Title: An open-ended, inquiry-based approach to environmental microbiology
Author: Frank Caccavo, Jr.
Journal: The American Biology Teacher
Publication date: November-December 2011
Theme for Weeks 4 and 5: Project-based learning for undergraduate students
As an undergraduate student of Microbiology, most of my classes had a similar format: in addition to lectures, we had laboratories at least once a week where we explored techniques related to the weekly topics. These were self-contained (“cookbook”) lab exercises which were only meant to facilitate skill acquisition and familiarize us with the principles behind the science. This approach shifted when I became a graduate student and we began to tackle collaborative semester-long projects. Caccavo proposes that we follow this model when we teach undergraduate students, and gives a detailed report of his experience implementing this approach.
Student teams were encouraged to pick their own research topics. When they picked wastewater treatment, the instructor covered the content and took the students on a fieldtrip to the local plant: this gave students enough knowledge to be able to narrow down their research topic.
Students were introduced to the scientific method and basic laboratory techniques. Then, they collected literature on the topic so that they could get an idea of what has been done within the field, and think of which angles to pursue experimentally. Their next step was to submit a research proposal in order for them to “organize their thoughts, focus their efforts, and provide a structural framework for the execution of their experiment” (Caccavo, 2011).
At this point, students could finally begin their lab work! This was my favorite part of the learning experience, because undergraduate students often don’t realize that scientific work involves hours of work outside of the laboratory. In the end, as with any research project, they had to present their results to an audience via posters.
The project applies many of the NETS standards to the learning experience. Firstly, it facilitated and inspired student learning (NETS-T 1) because the instructor promoted a creative, collaborative environment that had students solving real-world problems. Students demonstrated they could explore a complex issue to produce original research (NETS-S 1, Creativity and Innovation). They developed research and information fluency (NETS-S 3) as they had to gather, evaluate and use scientific literature to plan their project. They improved their critical thinking, problem solving and decision making skills (NETS-S 4) since they were in charge of identifying the problem, developing appropriate questions, and planning and performing all experiments. This is all tied together by communication and collaboration (NETS-S 2).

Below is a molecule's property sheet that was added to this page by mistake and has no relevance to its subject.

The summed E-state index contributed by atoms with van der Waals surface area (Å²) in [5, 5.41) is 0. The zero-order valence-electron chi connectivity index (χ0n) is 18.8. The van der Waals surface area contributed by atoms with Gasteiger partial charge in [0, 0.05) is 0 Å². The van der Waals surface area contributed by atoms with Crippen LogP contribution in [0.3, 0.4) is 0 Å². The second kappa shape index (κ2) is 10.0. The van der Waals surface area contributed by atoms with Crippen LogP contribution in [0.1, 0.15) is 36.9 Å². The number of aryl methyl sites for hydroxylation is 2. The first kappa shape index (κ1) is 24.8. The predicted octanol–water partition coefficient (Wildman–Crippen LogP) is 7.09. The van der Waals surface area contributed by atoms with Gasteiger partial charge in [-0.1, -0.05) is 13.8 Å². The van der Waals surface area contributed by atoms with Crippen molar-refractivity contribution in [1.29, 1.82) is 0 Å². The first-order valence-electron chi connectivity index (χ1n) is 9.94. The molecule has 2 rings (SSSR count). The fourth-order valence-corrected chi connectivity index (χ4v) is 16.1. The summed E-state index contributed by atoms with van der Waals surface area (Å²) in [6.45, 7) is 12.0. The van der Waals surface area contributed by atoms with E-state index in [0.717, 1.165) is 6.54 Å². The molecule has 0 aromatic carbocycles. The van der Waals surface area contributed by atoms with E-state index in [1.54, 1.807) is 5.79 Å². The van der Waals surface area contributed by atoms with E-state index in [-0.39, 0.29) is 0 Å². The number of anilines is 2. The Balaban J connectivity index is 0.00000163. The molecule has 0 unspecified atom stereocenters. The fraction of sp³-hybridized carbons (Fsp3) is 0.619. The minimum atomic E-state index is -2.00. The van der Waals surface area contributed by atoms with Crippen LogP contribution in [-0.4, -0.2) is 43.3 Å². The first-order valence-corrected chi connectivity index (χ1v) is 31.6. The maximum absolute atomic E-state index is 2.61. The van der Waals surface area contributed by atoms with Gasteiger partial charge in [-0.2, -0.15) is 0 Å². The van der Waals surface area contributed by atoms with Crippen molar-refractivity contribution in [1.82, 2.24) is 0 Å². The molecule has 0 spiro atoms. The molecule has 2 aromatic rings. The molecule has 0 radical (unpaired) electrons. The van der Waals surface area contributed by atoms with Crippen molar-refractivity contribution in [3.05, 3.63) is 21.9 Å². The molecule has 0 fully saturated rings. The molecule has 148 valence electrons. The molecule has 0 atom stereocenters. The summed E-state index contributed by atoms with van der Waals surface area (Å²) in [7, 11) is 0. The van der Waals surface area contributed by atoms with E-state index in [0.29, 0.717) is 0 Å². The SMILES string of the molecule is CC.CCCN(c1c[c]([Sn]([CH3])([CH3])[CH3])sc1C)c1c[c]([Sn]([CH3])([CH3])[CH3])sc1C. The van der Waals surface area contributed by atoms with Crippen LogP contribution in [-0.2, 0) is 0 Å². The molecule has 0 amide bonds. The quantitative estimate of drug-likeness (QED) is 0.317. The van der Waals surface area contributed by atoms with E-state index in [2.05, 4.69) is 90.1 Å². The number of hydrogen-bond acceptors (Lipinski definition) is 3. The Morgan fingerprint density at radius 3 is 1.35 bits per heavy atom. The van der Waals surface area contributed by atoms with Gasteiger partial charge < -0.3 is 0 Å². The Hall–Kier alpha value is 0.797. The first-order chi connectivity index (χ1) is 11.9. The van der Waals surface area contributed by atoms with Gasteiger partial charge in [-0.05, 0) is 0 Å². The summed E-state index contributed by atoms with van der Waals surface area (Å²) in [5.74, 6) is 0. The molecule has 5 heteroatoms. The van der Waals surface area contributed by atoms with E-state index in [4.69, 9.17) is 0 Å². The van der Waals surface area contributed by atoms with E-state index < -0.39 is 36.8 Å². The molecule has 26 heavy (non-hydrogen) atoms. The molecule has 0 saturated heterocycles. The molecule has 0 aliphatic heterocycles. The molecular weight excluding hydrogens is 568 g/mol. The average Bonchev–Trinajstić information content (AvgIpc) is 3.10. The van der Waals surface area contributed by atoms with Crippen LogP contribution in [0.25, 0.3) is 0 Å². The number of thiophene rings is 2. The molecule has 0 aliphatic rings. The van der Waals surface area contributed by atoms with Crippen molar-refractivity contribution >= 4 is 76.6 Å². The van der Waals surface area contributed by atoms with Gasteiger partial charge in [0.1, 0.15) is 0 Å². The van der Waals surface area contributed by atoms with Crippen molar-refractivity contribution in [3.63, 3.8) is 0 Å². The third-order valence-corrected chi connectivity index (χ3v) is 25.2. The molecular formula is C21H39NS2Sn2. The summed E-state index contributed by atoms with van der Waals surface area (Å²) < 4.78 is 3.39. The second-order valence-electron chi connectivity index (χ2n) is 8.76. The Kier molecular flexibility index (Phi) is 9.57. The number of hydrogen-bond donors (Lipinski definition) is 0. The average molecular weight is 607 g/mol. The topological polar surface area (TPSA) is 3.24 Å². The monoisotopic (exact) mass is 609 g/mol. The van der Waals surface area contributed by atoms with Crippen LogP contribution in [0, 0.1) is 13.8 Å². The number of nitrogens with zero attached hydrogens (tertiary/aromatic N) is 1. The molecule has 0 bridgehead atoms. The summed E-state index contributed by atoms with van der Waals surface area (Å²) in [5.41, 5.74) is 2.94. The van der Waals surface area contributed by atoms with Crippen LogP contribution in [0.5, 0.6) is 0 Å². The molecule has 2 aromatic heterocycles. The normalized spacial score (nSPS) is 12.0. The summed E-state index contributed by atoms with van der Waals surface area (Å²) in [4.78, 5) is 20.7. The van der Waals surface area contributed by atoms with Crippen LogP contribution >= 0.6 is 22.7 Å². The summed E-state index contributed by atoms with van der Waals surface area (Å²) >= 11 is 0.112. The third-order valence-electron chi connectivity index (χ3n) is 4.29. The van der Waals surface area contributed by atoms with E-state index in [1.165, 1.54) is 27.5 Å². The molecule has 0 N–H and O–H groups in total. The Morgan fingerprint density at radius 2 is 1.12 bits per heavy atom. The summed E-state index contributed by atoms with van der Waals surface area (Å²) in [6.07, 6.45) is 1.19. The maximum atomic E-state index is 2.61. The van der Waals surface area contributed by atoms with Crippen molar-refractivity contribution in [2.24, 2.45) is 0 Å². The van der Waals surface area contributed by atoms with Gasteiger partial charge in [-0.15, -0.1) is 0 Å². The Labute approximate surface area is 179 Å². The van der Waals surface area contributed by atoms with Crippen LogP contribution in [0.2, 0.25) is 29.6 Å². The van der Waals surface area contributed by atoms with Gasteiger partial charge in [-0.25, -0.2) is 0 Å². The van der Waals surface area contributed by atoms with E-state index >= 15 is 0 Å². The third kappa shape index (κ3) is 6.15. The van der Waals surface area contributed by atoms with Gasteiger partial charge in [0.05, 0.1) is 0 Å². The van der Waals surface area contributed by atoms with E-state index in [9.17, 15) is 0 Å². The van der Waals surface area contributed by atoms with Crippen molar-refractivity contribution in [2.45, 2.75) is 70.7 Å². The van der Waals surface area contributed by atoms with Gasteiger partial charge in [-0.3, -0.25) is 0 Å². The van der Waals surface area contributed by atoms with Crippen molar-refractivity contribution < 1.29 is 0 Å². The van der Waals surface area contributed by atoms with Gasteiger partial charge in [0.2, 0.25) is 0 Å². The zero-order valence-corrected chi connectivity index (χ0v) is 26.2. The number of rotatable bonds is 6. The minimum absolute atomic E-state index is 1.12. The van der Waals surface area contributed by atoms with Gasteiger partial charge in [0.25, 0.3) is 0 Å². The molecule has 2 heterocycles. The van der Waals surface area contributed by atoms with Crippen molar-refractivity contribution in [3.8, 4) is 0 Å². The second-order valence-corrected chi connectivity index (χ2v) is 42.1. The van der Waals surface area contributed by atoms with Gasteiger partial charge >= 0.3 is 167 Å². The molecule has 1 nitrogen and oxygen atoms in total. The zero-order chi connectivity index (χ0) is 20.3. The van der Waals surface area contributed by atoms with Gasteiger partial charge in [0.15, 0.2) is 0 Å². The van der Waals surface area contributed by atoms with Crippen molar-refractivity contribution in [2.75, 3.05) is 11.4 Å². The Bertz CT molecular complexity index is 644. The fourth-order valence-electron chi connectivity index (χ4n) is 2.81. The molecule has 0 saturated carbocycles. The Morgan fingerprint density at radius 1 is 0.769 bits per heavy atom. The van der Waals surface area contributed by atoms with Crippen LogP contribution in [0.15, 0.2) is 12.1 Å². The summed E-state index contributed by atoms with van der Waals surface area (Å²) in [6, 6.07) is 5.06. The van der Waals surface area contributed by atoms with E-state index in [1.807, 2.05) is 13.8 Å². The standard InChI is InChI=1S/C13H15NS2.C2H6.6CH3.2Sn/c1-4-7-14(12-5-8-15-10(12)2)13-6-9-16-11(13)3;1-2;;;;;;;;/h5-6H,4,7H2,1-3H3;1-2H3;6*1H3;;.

Two more things make this project stand out for me. The first one is that the instructor is a supporter and not a director- the students are in charge of their own learning. The second one is that the project helped students decide whether science was something they wanted to pursue as a career or not. As Caccavo puts it, “the best way to learn science is by doing science” (2011), and students should get the chance to experience a real research environment firsthand.
Caccavo, F. (2011). An open-ended, inquiry-based approach to environmental microbiology. The American Biology Teacher, 73(9), 521-525. doi: 10.1525/abt.2011.73.9.4